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St. Bibiana: December 2

Posted by Theology of Home on
St. Bibiana: December 2

By Denise Trull

I would have never known anything about the young and fearless Bibiana but for the fact that she has now joined the rhythmic march of my personal litany of the saints after my rosary each morning.

When our daughter-in-law Bibi was grafted on to the family tree next to Thomas, she brought this wonderful saint with her. I say her name daily right between King David and St. Thomas More and in the company of Madeleine Sophie Barat, Benedict, Dominic, Joshua, John Paul, Christopher, Anthony, and Denis. I find it a lovely thing that such a young girl holds her own among these holy giants that surround her. For, indeed, she is small but mighty.

As one legend goes, Bibiana and her sister Demetria were the cherished daughters of the Roman Knight Flavian and his wife Dafrosa, who had the unfortunate fate of living in the times of persecution begun by Julian the Apostate in 363 AD. Julian’s consuming hatred of the Church caused him to seek out and destroy every Christian in his path. Flavian and Defrosa were not phased. They continued to live their quiet home life and witness to their faith.

Flavian was discovered first and tortured. He was banished but not before he was viciously beaten, and his face badly burned by a hot iron. He was never allowed to see his wife and daughters again. But Bibiana, through the tender grace of God, would secretly get to see him before he left and would embrace him one last time. This innocent, little girl saw her own proud father, this noble Roman Knight, scarred and burned beyond recognition, but her love did not look away. Was she terrified? What did he tell her that made her so strong? His belief must have taken hold of her little soul and given her courage as she watched him walk off into exile, only later to die of his wounds. She did not waiver, this daughter who knew the love of such a father.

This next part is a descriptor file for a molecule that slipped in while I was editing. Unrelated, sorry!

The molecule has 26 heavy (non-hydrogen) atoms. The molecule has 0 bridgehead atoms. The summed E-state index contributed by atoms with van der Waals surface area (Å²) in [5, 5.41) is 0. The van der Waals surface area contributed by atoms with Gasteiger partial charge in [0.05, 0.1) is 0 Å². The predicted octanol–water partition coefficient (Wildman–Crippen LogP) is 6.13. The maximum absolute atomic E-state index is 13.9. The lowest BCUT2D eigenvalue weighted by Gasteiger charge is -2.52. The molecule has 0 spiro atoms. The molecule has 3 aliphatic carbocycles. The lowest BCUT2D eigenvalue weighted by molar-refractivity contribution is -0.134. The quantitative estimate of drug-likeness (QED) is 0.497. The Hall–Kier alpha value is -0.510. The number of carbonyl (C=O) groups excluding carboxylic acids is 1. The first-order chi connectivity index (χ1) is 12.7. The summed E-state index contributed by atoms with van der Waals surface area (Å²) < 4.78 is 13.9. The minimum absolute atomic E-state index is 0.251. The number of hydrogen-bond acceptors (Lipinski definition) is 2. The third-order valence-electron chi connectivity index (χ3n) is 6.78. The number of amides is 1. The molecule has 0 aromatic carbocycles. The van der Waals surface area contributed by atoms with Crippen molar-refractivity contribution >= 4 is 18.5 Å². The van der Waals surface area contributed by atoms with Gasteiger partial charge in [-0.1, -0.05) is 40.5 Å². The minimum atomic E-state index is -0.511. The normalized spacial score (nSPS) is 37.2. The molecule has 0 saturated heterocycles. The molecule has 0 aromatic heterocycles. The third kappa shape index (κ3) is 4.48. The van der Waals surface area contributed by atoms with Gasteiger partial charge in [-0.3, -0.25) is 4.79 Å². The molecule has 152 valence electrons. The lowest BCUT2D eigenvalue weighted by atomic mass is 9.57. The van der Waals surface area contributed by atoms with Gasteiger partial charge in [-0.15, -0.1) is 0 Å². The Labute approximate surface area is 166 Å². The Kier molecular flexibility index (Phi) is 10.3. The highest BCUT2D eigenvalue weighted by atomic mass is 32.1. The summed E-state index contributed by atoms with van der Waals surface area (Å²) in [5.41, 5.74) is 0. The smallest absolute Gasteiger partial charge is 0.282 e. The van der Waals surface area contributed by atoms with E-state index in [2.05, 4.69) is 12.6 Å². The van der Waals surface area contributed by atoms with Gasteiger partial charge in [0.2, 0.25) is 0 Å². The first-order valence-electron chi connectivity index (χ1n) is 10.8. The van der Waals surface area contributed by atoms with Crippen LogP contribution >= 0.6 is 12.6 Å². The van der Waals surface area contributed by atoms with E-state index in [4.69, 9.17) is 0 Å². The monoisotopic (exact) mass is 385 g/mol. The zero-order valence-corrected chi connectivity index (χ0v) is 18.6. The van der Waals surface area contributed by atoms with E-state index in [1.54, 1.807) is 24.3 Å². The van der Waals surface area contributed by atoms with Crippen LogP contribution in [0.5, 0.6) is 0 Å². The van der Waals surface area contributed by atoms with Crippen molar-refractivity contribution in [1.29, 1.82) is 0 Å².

Next they took her mother. Dafrosa was beheaded, and now Bibiana and Demetria were left orphaned and alone. It is said Bibiana dug the graves for her mother and father all by herself near their home. She and Demetria were forced into poverty but continued to live in the house praying together, each with the strength of the other. They too were eventually summoned.

Demetria was not as strong as Bibiana, but she rose to her courage and professed her faith trembling before the governor of Rome. The effort caused her fragile body to sink to the floor and die right at the governor’s feet next to Bibiana.

Bibiana must have felt a vast and mawing loneliness at that moment. So young, so frightened, so filled with a grief that I will never know. A sudden orphan left alone to face her fear. But she did not flinch. This infuriated the governor. She was, he commanded imperiously, to be tied to a pillar and scourged with leaden balls. This tender, beautiful young girl died under this torture with a defiant smile.

I picture Flavian, Dafrosa, and Demetria cheering her on from heaven; this little clutch of martyrs who went to God as a family.

Bibiana was strong because she learned the faith from them, she prayed together with them every day, she ate with them, she learned her prayers from them. And they taught her how to die. This beautiful holy family.

It gives you pause how important it is to be a good Catholic mother and father - to pass on the faith in word and deed day after day. To teach children how to do hard things even if they be young and small. It is what made Bibiana a saint.

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